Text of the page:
Hansen was born in 1923 in Aberdeen, South Dakota, and grew up in Minneapolis, Minnesota, and Altadena, California.
Although he published almost forty books in a wide variety of genres, Hansen is best remembered for his ground breaking series of crime novels starring his most iconic creation, Dave Brandstetter, an openly homosexual private eye who still embodied the tough, no-nonsense personality of the classic hardboiled protagonist. His first adventure, Fadeout, was published in 1970, and over the next twenty-one years eleven more entries in the series were written: Death Claims (1973), Troublemaker (1975), The Man Everybody Was Afraid Of (1978), Skinflick (1979), Gravedigger (1982), Nightwork (1984), The Little Dog Laughed (1986), Early Graves (1987), Obedience (1988), The Boy Who Was Buried This Morning (1990), and A Country of Old Men (1991). No Exit Books, a British publisher, issued an omnibus volume, The Complete Brandstetter, in 2007.
Hansen published his first work, a poem, in The New Yorker, in 1952. He also published poetry in other magazines, briefly sang with a folk-music-group on a California radio-station, and had several part-time jobs in bookstores and magazines.
At the beginning of his career as a novelist, Hansen wrote under the pseudonym James Colton or James Coulton, producing novels such as Strange Marriage and Known Homosexual. He also wrote two gothic novels under the pseudonym Rose Brock (Longleaf and Tarn House).
Joseph Hansen, 1994, by Robert Giard
Joseph Hansen was an American crime writer and poet, best known for a series of novels featuring private eye Dave Brandstetter. At the beginning of his career as a novelist, Hansen wrote under the pseudonym James Colton or James Coulton, producing novels such as Strange Marriage and Known Homosexual. Hansen was married to artist Jane Bancroft, a lesbian, from 1943 to her death in 1994. He said their relationship was that of "a gay man and a woman who happened to love each other." The couple had one daughter, who later had a sex-change operation.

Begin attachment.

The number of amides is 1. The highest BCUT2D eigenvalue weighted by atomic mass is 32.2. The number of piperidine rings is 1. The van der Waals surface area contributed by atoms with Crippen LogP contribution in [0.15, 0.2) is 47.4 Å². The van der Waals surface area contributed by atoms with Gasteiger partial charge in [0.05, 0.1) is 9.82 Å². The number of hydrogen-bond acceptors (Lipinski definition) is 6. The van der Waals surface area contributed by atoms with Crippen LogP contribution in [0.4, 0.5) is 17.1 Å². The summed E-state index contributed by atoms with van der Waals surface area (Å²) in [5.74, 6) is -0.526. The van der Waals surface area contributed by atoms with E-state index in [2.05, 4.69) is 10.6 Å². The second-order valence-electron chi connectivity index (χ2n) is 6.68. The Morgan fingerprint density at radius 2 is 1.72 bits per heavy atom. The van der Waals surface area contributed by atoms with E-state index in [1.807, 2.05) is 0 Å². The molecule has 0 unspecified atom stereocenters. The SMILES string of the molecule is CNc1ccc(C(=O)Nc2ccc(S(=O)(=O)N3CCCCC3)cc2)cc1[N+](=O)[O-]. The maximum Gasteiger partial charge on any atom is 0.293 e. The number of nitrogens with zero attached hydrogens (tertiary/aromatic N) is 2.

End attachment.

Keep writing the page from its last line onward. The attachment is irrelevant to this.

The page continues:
American photographer Robert Giard is renowned for his portraits of American poets and writers; his particular focus was on gay and lesbian writers. Some of his photographs of the American gay and lesbian literary community appear in his groundbreaking book Particular Voices: Portraits of Gay and Lesbian Writers, published by MIT Press in 1997. Giard’s stated mission was to define the literary history and cultural identity of gays and lesbians for the mainstream of American society, which perceived them as disparate, marginal individuals possessing neither. In all, he photographed more than 600 writers. (http://beinecke.library.yale.edu/digitallibrary/giard.html)Hansen was also noted for writing poems, teaching workshops, and hosting a 1960s radio-show called Homosexuality Today. In 1970, he helped to found the first Gay Pride Parade in Hollywood. Hansen disliked the term "gay" and always described himself as "homosexual".
Hansen won the 1992 Lifetime Achievement Award from the Private Eye Writers of America, as well as a Lambda Literary Award for Gay Men's Mystery from the Lambda Literary Foundation for A Country of Old Men: The Last Dave Brandstetter Mystery (1991).